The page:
Title: True Notebooks: A Writer’s Year at Juvenile Hall
Author: Mark Salzman
I finished this book while riding the subway to my internship in New York City. It took every ounce of self-control to reign in the tears threatening to overflow. Why? I’ll tell you.
Mark Salzman writes about on opportunity he had in 1997 and how it affected his life. He was stumped while working on a novel and wanted to get some insight on the life and character of a juvenile delinquent. Somewhat reluctantly, he started volunteering in L.A.’s Central Juvenile Hall as a writing teacher for teenagers charged with murder and other violent crimes. He had all these expectations of what to expect from these boys. I’m sure all of us do. That’s not a situation most of us would desire to find ourselves. Some of these stereotypes seemed to be well-labeled at first, but then…Through their writing, the boys found their voice and began exploring their experiences, their emotions, their thoughts. Many wrote about how it feels to be locked up, awaiting their court date, knowing the eventual outcome–often a life sentence in prison. Through this experience, they struggle to understand their lives now that these mistakes they’ve made define them.
A few of the boys stayed in the class for most of the book, but one of the hardest things was reading about boy after boy who came into the class, found hope in their self-expression and a positive role model in their teacher, and would suddenly, unexpectedly leave, being sent to spend a lengthy amount of years in prison. Salzman’s writing connects the reader with all the characters, no matter how vulgar or what they had done. They weren’t criminals in my mind. They were humans with passions, thoughts, creativity, longing, and personalities. Salzman humanizes the convicts and calls the reader to allow them in your heart.
One of the biggest themes the boys strive to work through in the book is their struggle with hopelessness. What would they do with their lives if they had done it differently, if they had had another chance? Some find hope everywhere they can, like being able to see a cloud out of their small window. Some are unable to find hope at all.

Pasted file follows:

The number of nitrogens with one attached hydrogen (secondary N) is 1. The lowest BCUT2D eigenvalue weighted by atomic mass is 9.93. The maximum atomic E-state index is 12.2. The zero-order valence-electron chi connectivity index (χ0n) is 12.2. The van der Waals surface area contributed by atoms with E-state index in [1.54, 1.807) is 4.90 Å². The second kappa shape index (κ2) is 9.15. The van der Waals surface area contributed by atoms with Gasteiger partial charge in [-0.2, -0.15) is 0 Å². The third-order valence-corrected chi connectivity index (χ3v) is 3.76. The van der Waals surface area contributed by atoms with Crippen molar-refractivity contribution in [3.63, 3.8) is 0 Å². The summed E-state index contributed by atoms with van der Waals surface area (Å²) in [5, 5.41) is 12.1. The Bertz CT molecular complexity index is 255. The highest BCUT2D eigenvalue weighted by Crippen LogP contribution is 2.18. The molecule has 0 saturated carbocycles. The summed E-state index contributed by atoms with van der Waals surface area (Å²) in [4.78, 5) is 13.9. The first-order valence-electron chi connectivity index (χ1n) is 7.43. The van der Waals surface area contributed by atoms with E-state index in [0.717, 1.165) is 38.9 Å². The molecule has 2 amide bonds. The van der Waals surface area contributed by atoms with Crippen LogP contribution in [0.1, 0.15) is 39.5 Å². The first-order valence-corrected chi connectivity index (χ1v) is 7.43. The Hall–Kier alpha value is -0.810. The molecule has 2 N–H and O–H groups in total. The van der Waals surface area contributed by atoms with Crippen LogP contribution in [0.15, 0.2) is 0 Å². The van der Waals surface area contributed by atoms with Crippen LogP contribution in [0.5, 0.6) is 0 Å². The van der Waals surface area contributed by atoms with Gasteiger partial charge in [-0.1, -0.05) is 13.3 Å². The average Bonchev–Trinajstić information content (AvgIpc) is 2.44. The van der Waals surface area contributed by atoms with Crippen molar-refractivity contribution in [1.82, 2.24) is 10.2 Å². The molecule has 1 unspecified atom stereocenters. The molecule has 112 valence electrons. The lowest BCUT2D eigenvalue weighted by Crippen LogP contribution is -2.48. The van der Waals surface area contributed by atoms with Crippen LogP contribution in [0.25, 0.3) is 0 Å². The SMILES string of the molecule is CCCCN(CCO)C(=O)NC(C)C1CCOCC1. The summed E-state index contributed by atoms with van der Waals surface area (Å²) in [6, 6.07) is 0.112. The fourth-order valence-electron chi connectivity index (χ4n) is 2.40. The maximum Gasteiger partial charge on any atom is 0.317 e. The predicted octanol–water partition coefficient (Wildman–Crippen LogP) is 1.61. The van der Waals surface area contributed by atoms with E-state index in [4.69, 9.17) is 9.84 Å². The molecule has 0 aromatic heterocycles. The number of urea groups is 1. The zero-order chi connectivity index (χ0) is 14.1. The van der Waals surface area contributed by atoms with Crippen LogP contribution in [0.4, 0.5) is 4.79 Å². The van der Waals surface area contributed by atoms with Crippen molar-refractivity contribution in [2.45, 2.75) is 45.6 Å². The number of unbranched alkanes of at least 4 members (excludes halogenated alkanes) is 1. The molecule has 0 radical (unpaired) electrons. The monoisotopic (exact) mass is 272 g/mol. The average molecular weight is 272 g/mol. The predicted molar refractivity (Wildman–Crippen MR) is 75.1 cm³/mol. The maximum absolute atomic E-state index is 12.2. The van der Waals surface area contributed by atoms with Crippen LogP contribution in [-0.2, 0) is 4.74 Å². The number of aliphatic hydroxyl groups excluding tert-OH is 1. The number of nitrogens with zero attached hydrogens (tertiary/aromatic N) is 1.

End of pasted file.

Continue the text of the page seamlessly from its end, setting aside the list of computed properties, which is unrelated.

The reader learns about the culture of the boys and why they feel they need to do the things they do or why they wish they hadn’t done what they did. We learn about how gangs run and influence their lives and about how they believe they must be strong for their families. One boy explains that, when they go to court, they have to wait to cry until they leave because they don’t want that image to be the last version of them their families see. He wrote a long piece about his experience in court, how he was unable to stay strong, and one passage in particular hit me in the gut:
I thought about all the people that were sitting in the courtroom giving me their support and love and I lost complete control of my emotions. The tears that I had held in for so long streamed down my face as I cursed myself for letting these people down. Why couldn’t the judge see that the young man sitting before her was not the same person that had entered juvenile hall two years ago? Why couldn’t she see that I had dreams of getting out and getting my life together, to be somebody?
This book caused me to feel a wide range of emotions and feel completely connected. Salzman’s writing is uncensored and raw. He gives a real look at what life is like for these boys while in juvie, and what their lives look like after. By including the writing from all the boys he was able to teach, he allows us to feel for the characters as if they were people in our own lives who made mistakes. He makes us feel hope, fear, sadness, anger, and joy with each of the characters. The boys all discover more about themselves and their world through their writing. My only wish is that they could’ve had an experience like this before they made the choices they did. My only hope is that others can experience the therapeutic aspects to writing their hearts.
Now you know what happened. Now you know my story.
I hope I’m not just a face for you to see.
I’m a person with a past. I’m a person with a future.
So if I may, can I ask you to please pray for me?